I wish I could tell you that I have all the answers and that by following a few short steps, everything will be perfect. But I can’t. Infidelity is a complicated, not to mention agonizing, situation. That’s not news to anyone.
When your partner is unfaithful, you feel as if the world has just ended. That’s because the world as you knew it has. But that doesn’t mean that your life is over–it just means it’s different. Some people actually say that their relationships improved after an affair–that it was a much-needed wake-up call. I don’t know about that. But I do know what they mean by it. There were issues in the relationship that were not being addressed, which led to the affair. That makes sense, right? 

But let’s back up. Before you start trying to figure out what went wrong that might’ve led to this affair, fling, or whatever it is, let’s look at the cheater. Is this the first time he has cheated? Do you think there might’ve been other times? Are you aware of affairs he had in previous relationships? These are important questions, because in order to figure out whether the relationship is worth saving, you have to determine whether HE is worth your effort.
If your partner is a good, decent man who has been with you for years, who has treated you with love and respect, has been faithful to you up until now, who loves you, and you love him, he seems remorseful and willing to do whatever it takes to make things right, maybe you should give him the chance to prove that to you. You have to remember that we all make mistakes, we all sin, we all hurt people, and we’ve also all done things we regret.
If you’ve been with him for a long time, you might not remember, or even know, that good men are few and far between! If you have a good one, you’d better think long and hard before you toss him out, into someone else’s arms.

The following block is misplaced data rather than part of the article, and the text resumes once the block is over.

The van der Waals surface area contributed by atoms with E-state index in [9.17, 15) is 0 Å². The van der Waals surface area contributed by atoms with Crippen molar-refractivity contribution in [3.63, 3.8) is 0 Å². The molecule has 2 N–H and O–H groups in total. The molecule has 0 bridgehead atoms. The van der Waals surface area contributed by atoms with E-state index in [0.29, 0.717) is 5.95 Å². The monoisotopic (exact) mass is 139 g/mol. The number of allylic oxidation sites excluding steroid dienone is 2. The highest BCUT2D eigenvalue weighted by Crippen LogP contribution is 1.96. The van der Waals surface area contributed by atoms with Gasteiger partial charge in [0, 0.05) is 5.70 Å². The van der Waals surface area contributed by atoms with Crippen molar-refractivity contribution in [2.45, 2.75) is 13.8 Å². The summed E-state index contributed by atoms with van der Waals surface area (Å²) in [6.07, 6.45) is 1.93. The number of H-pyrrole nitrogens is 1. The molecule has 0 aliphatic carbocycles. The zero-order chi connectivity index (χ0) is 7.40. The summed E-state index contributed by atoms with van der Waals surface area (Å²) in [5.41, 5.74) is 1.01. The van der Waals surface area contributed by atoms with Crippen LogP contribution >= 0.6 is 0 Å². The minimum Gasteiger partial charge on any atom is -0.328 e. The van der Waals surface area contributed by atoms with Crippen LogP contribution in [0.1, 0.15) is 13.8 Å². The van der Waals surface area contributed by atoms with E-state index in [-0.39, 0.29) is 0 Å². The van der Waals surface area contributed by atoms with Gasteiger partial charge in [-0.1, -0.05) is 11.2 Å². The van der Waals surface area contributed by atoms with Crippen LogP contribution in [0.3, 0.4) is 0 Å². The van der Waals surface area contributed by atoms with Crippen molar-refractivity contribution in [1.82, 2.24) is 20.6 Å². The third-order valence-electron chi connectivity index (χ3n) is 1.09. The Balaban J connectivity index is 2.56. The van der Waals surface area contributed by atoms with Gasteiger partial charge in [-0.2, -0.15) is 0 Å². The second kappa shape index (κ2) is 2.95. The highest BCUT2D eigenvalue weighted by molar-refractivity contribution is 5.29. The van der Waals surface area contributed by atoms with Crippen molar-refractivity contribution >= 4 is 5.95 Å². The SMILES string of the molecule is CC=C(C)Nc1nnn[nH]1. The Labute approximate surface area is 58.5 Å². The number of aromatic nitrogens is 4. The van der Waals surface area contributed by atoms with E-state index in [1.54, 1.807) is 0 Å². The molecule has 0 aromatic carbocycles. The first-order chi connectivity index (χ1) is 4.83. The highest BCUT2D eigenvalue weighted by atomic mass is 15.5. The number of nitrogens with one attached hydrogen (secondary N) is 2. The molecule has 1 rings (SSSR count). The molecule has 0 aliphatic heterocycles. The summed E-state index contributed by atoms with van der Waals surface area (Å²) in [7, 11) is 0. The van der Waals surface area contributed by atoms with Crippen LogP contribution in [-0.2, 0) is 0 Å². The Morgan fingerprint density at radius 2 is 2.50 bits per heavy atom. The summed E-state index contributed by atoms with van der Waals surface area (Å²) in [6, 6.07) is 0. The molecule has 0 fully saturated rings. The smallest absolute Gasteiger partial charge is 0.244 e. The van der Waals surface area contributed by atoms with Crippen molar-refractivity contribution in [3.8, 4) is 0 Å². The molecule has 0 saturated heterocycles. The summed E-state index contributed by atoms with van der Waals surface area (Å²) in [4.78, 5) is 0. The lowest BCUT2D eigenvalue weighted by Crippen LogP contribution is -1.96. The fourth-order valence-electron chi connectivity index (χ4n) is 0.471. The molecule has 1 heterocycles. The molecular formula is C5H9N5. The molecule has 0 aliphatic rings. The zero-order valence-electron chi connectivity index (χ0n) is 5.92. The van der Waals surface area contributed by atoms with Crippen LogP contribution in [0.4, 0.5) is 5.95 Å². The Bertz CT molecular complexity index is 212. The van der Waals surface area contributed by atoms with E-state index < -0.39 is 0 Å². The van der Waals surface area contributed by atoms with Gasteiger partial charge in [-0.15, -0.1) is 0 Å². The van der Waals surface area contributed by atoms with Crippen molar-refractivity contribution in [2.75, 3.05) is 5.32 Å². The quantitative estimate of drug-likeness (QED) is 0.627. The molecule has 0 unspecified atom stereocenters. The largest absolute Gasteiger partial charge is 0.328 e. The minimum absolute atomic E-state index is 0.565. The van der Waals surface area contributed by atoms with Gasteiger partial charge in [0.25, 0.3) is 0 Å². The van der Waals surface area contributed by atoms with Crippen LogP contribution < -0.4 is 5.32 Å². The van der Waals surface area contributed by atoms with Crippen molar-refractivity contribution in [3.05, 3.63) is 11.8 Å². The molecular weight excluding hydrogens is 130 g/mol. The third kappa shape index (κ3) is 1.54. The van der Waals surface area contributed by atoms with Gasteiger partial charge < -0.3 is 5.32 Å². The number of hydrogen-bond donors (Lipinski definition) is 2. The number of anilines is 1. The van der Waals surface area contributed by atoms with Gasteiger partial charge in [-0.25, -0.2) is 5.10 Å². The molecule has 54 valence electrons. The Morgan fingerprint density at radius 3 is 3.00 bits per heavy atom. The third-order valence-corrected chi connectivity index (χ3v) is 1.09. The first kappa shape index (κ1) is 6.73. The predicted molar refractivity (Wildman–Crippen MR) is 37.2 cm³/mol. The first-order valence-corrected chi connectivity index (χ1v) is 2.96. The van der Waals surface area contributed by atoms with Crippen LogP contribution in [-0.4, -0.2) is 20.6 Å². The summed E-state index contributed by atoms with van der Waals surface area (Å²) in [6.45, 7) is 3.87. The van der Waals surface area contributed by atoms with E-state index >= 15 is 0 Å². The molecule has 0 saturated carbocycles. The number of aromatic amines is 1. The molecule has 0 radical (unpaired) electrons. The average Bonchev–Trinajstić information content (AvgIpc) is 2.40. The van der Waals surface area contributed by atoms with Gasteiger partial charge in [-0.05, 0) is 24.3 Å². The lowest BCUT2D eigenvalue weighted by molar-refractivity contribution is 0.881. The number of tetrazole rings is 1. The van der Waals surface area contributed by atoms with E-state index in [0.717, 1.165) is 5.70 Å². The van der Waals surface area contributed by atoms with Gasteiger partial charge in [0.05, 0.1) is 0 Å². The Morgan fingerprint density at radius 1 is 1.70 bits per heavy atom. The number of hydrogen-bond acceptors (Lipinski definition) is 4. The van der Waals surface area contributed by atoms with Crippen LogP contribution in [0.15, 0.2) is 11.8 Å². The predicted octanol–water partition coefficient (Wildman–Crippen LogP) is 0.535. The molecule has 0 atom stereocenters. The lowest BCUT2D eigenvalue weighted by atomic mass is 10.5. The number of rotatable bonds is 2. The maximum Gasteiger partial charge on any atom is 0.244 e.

On the other hand, if he has cheated on you before or had affairs in previous relationships, if he is cruel and/or abusive, if you don’t love each other, if he has addictions, etc., in my opinion, you would be better off without him. But only you can make that decision. What you have to do is determine whether you want to spend the rest of your life dealing with the kinds of issues you’re dealing with now. Chances are, if they change, they won’t change for the better. The exception to that, of course, is if he were to find God. Nothing is impossible with God.
Regardless of whether you choose to stay with your cheating partner or not, it’s important to look at the relationship. What was going on, or not going on, that could’ve contributed to the demise of the relationship or to his decision to give in to the temptation of another woman? Okay, don’t get defensive. I’m not blaming you. I’m just saying that there are usually signs that someone is unhappy in their relationship long before any infidelity occurs.
Sometimes it isn’t as simple as just wanting sex with someone else. There are many dynamics that come into play when someone is unfaithful, but I think that for men, it’s usually about the fact that someone else found him attractive and made him feel ‘like a man’ again. After we’ve been in relationships for a while, we tend to take them for granted, and not appreciate them. Sometimes we don’t even seem to notice the person we once couldn’t keep our hands off of!